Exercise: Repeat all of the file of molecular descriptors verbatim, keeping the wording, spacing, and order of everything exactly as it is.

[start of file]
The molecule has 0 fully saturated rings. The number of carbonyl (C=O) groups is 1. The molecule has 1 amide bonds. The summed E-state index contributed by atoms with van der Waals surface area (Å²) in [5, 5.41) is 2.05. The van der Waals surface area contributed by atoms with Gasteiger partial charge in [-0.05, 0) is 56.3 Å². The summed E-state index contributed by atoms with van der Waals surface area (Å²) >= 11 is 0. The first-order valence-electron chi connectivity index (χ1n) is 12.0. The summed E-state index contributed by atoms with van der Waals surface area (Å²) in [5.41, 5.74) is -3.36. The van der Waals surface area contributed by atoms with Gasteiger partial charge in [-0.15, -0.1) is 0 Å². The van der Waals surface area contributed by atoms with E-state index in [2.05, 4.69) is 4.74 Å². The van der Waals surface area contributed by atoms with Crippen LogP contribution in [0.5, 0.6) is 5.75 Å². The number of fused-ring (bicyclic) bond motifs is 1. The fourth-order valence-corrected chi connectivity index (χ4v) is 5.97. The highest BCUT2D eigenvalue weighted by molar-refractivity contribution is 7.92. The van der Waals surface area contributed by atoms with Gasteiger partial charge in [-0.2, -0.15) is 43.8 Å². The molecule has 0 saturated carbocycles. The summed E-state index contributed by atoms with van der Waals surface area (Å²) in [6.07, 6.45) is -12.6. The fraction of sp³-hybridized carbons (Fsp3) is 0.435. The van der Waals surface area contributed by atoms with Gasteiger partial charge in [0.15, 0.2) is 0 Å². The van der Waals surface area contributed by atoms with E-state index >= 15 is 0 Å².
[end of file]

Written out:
The molecule has 0 fully saturated rings. The number of carbonyl (C=O) groups is 1. The molecule has 1 amide bonds. The summed E-state index contributed by atoms with van der Waals surface area (Å²) in [5, 5.41) is 2.05. The van der Waals surface area contributed by atoms with Gasteiger partial charge in [-0.05, 0) is 56.3 Å². The summed E-state index contributed by atoms with van der Waals surface area (Å²) >= 11 is 0. The first-order valence-electron chi connectivity index (χ1n) is 12.0. The summed E-state index contributed by atoms with van der Waals surface area (Å²) in [5.41, 5.74) is -3.36. The van der Waals surface area contributed by atoms with Gasteiger partial charge in [-0.15, -0.1) is 0 Å². The van der Waals surface area contributed by atoms with E-state index in [2.05, 4.69) is 4.74 Å². The van der Waals surface area contributed by atoms with Crippen LogP contribution in [0.5, 0.6) is 5.75 Å². The number of fused-ring (bicyclic) bond motifs is 1. The fourth-order valence-corrected chi connectivity index (χ4v) is 5.97. The highest BCUT2D eigenvalue weighted by molar-refractivity contribution is 7.92. The van der Waals surface area contributed by atoms with Gasteiger partial charge in [-0.2, -0.15) is 43.8 Å². The molecule has 0 saturated carbocycles. The summed E-state index contributed by atoms with van der Waals surface area (Å²) in [6.07, 6.45) is -12.6. The fraction of sp³-hybridized carbons (Fsp3) is 0.435. The van der Waals surface area contributed by atoms with Gasteiger partial charge in [0.15, 0.2) is 0 Å². The van der Waals surface area contributed by atoms with E-state index >= 15 is 0 Å².